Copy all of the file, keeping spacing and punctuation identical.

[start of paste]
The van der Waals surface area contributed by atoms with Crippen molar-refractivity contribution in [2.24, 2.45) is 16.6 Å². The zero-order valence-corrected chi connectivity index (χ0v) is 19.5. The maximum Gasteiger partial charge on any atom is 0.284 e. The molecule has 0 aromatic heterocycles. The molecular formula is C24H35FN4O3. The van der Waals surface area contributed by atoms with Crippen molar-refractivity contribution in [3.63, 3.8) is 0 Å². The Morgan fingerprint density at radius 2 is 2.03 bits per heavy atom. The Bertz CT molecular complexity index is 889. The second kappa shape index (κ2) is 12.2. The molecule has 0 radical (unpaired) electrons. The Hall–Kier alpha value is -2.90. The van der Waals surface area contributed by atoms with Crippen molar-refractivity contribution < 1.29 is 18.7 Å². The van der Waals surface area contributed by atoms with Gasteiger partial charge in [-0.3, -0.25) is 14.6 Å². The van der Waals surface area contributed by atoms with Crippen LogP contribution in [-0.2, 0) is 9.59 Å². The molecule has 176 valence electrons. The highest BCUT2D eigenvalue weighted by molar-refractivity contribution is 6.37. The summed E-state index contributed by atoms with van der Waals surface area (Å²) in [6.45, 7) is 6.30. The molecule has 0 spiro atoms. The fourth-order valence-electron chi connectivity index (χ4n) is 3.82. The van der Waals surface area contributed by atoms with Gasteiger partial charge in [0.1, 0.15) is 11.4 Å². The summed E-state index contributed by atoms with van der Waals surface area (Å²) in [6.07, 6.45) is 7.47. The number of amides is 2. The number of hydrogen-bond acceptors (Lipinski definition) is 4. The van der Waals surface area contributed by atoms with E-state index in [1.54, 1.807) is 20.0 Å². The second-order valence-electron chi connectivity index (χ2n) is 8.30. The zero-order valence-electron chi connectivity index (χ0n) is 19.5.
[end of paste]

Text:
The van der Waals surface area contributed by atoms with Crippen molar-refractivity contribution in [2.24, 2.45) is 16.6 Å². The zero-order valence-corrected chi connectivity index (χ0v) is 19.5. The maximum Gasteiger partial charge on any atom is 0.284 e. The molecule has 0 aromatic heterocycles. The molecular formula is C24H35FN4O3. The van der Waals surface area contributed by atoms with Crippen molar-refractivity contribution in [3.63, 3.8) is 0 Å². The Morgan fingerprint density at radius 2 is 2.03 bits per heavy atom. The Bertz CT molecular complexity index is 889. The second kappa shape index (κ2) is 12.2. The molecule has 0 radical (unpaired) electrons. The Hall–Kier alpha value is -2.90. The van der Waals surface area contributed by atoms with Crippen molar-refractivity contribution < 1.29 is 18.7 Å². The van der Waals surface area contributed by atoms with Gasteiger partial charge in [-0.3, -0.25) is 14.6 Å². The van der Waals surface area contributed by atoms with Crippen LogP contribution in [-0.2, 0) is 9.59 Å². The molecule has 176 valence electrons. The highest BCUT2D eigenvalue weighted by molar-refractivity contribution is 6.37. The summed E-state index contributed by atoms with van der Waals surface area (Å²) in [6.45, 7) is 6.30. The molecule has 0 spiro atoms. The fourth-order valence-electron chi connectivity index (χ4n) is 3.82. The van der Waals surface area contributed by atoms with Gasteiger partial charge in [0.1, 0.15) is 11.4 Å². The summed E-state index contributed by atoms with van der Waals surface area (Å²) in [6.07, 6.45) is 7.47. The number of amides is 2. The number of hydrogen-bond acceptors (Lipinski definition) is 4. The van der Waals surface area contributed by atoms with E-state index in [1.54, 1.807) is 20.0 Å². The second-order valence-electron chi connectivity index (χ2n) is 8.30. The zero-order valence-electron chi connectivity index (χ0n) is 19.5.